These tumors also are distinct from other malignant vasoformative tumors, including Kaposi sarcoma and malignant hemangiopericytoma. The diagnosis of angiosarcoma can be confirmed by immunohistochemical staining, described as follows:

Staging: The characteristics of the primary tumor (T), spread to regional lymph nodes (N), and the involvement by the tumor of distant lymph nodes and other distant organs and tissues (metastasis, ie, M), form the basis of the American Joint Committee on Cancer (AJCC) staging of cancer and are used widely in the United States. The T, N, and M are further divided into Tx, T0, T1, T2, T3, T4; Nx, N0, N1, N2, N3; and Mx, M0, and M1. Tx indicates that the primary tumor cannot be assessed. This indicates carcinoma in situ, and stage IV indicates metastasis.


TREATMENT

Medical Care:

Surgical Care:


MEDICATION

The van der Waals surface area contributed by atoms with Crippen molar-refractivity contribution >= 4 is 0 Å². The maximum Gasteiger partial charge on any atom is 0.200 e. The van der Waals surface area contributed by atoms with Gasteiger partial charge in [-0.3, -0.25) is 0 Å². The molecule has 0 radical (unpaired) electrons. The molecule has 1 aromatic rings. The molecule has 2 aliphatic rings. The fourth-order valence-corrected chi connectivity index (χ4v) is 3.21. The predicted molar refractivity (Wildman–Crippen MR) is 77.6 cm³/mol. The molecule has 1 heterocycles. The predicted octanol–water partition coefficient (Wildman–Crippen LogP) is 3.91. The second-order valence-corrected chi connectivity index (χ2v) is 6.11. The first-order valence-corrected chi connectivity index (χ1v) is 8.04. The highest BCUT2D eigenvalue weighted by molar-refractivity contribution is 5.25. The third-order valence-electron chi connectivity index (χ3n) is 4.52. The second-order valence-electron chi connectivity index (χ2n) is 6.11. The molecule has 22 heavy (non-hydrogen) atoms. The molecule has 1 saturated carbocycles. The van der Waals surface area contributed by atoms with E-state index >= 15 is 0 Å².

The goals of pharmacotherapy are to reduce morbidity, prevent complications, and eradicate the cancer.

Drug Category: Antineoplastic agents -- Inhibit cell growth and proliferation.
Drug Name
Doxorubicin (Adriamycin) -- A cytotoxic anthracycline antibiotic isolated from Streptomyces peucetius var. caesius. These drugs are structurally similar to tetracycline and interfere with DNA production by the cell. All cells can be affected, but rapidly producing cells are damaged. Active against many cancers and has been in use for decades. A clear orange-red powder or liquid only administered IV. Binds DNA and inhibits nucleic acid synthesis. Also a powerful iron chelator and iron-doxorubicin complex, induces production of free radicals that can destroy DNA and cancer cells.
Functional properties of a drug can be substantially affected by liposomal encapsulation. Liposomes used in different drug products can vary in their chemical and physical properties. These differences can substantially affect functional properties among liposomal drug products.